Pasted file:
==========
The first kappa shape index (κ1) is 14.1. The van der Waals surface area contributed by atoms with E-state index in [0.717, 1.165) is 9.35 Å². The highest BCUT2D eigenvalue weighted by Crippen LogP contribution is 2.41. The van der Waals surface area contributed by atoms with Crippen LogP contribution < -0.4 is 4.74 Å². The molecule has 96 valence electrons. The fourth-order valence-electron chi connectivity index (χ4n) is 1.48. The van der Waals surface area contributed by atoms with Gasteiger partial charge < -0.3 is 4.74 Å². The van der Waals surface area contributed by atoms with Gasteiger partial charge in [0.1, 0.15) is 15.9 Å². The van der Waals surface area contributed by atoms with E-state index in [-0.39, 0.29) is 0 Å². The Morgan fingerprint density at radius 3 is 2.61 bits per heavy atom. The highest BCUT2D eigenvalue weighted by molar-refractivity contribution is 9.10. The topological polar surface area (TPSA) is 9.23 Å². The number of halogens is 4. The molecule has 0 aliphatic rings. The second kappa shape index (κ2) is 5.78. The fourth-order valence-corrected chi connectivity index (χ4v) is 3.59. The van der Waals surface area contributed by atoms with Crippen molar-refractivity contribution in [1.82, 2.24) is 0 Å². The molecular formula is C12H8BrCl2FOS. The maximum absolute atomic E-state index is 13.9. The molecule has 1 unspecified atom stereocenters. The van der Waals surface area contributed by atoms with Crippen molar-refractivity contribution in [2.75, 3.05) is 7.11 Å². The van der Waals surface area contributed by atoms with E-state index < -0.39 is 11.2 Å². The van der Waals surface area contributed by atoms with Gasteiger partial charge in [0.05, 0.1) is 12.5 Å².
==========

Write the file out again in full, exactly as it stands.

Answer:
The first kappa shape index (κ1) is 14.1. The van der Waals surface area contributed by atoms with E-state index in [0.717, 1.165) is 9.35 Å². The highest BCUT2D eigenvalue weighted by Crippen LogP contribution is 2.41. The van der Waals surface area contributed by atoms with Crippen LogP contribution < -0.4 is 4.74 Å². The molecule has 96 valence electrons. The fourth-order valence-electron chi connectivity index (χ4n) is 1.48. The van der Waals surface area contributed by atoms with Gasteiger partial charge < -0.3 is 4.74 Å². The van der Waals surface area contributed by atoms with Gasteiger partial charge in [0.1, 0.15) is 15.9 Å². The van der Waals surface area contributed by atoms with E-state index in [-0.39, 0.29) is 0 Å². The Morgan fingerprint density at radius 3 is 2.61 bits per heavy atom. The highest BCUT2D eigenvalue weighted by molar-refractivity contribution is 9.10. The topological polar surface area (TPSA) is 9.23 Å². The number of halogens is 4. The molecule has 0 aliphatic rings. The second kappa shape index (κ2) is 5.78. The fourth-order valence-corrected chi connectivity index (χ4v) is 3.59. The van der Waals surface area contributed by atoms with Crippen molar-refractivity contribution in [1.82, 2.24) is 0 Å². The molecular formula is C12H8BrCl2FOS. The maximum absolute atomic E-state index is 13.9. The molecule has 1 unspecified atom stereocenters. The van der Waals surface area contributed by atoms with Crippen molar-refractivity contribution in [2.75, 3.05) is 7.11 Å². The van der Waals surface area contributed by atoms with E-state index < -0.39 is 11.2 Å². The van der Waals surface area contributed by atoms with Gasteiger partial charge in [0.05, 0.1) is 12.5 Å².